• Don’t take team sacrifices for granted

    Quality and consistency have been lacking at times this domestic season, but the players and management deserve immense credit for contending with unprecedented challenges, writes CRAIG LEWIS.

    When the new-look domestic competition kicked off in October, the return of rugby in any shape or form was warmly welcomed after months of lockdown.

    At that time, the worst of the first Covid-19 wave was behind us, and level one of lockdown allowed the newly devised Super Rugby Unlocked competition to get under way with an air of optimism.

    But, as time went on, and Covid outbreaks and rising numbers began to impact on the fixtures, the knee-jerk reaction was to lament the negative impact on competition integrity.

    Yet, the ability to get a competition off the ground and, more importantly, keep it from crashing and burning – particularly now in the second wave of Covid-19 – has actually been a remarkable effort from all involved.

    Despite stringent safety measures, and the rather unpleasant but wholly necessary regular testing, there have still been a number of positive cases.

    Players, coaches and management have effectively put themselves ‘at risk’ in order to do what they love and ensure the SA Rugby industry has been able to produce a competition for stakeholders and supporters.

    It shouldn’t be taken for granted, and especially not in this current Covid climate.

    Just this week Vodacom Bulls coach Jake White spoke of being struck down by the virus, and the widespread impact.

    READ: Covid-19 battle gave me new perspective – White

    ‘I lost friends during this period. Not that we underestimated this pandemic, but I realised again that this virus is serious,’ he shared.

    ‘That’s what I mean with getting some perspective during my off-time. I just realised again that we’re also so lucky and privileged to do what we enjoy. I’ve really tried to return to the team with the renewed objective of having fun.’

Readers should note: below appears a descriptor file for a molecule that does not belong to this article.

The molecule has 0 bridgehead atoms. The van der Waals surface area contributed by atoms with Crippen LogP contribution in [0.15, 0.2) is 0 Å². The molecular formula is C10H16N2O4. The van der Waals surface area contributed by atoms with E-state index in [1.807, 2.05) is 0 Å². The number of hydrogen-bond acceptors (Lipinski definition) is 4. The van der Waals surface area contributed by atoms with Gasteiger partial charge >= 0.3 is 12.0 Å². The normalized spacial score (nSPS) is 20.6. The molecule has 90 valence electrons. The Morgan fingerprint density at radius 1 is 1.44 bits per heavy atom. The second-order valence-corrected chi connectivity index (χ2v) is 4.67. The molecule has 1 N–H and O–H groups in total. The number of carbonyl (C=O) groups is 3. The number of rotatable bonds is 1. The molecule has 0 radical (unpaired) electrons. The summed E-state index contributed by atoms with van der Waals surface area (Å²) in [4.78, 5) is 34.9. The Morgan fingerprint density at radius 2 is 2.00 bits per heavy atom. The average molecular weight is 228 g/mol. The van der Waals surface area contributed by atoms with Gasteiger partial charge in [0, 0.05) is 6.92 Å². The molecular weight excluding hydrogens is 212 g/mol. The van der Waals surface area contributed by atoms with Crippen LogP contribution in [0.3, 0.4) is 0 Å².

Many players, coaches and backroom staff have endured differing versions of this experience and the impact of the virus, but have continued to jump on planes and busses to complete fixtures.

    The effect on the quality of rugby has been considerable, too.

    Covid-19 protocols have regularly forced players to be omitted – sometimes at late notice – and there has been very little all-important consistency in selection.

    ‘It’s not ideal changing your team week after week and we’re losing important people as we go along,’ Sharks coach Sean Everitt explained after making several squad changes last week.

    Besides players also having to contend with often training with masks on, there have been considerable alterations to training programmes.

    Full team training, and close-contact situations such as scrumming and mauling, have had to be avoided early in the week until all Covid-19 test results have come back.

    And, if you speak to the coaches, it’s undoubtedly been one of the most challenging periods in terms of planning and having to remain incredibly adaptable to ever-changing circumstances.

    Even playing at this time of year required some flexibility, with more than one match impacted by thunderstorms, and the Sharks and Bulls even having to work together to reschedule one fixture.

    Furthermore, with fixtures on Boxing Day, we saw the likes of the Sharks training on Christmas Day, while players have been regularly reminded that they have to vastly change their interactions with friends, family and in public spaces in order to safeguard the competition.

    To put it lightly, it’s been an immense effort from all involved on and off the field. Sacrifices have had to be made, while preparations and planning have been impacted and altered like never before.

    So, although the rugby sometimes hasn’t been up to the desired standard, it shouldn’t be forgotten just what has been required to keep the game in action.

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    Craig Lewis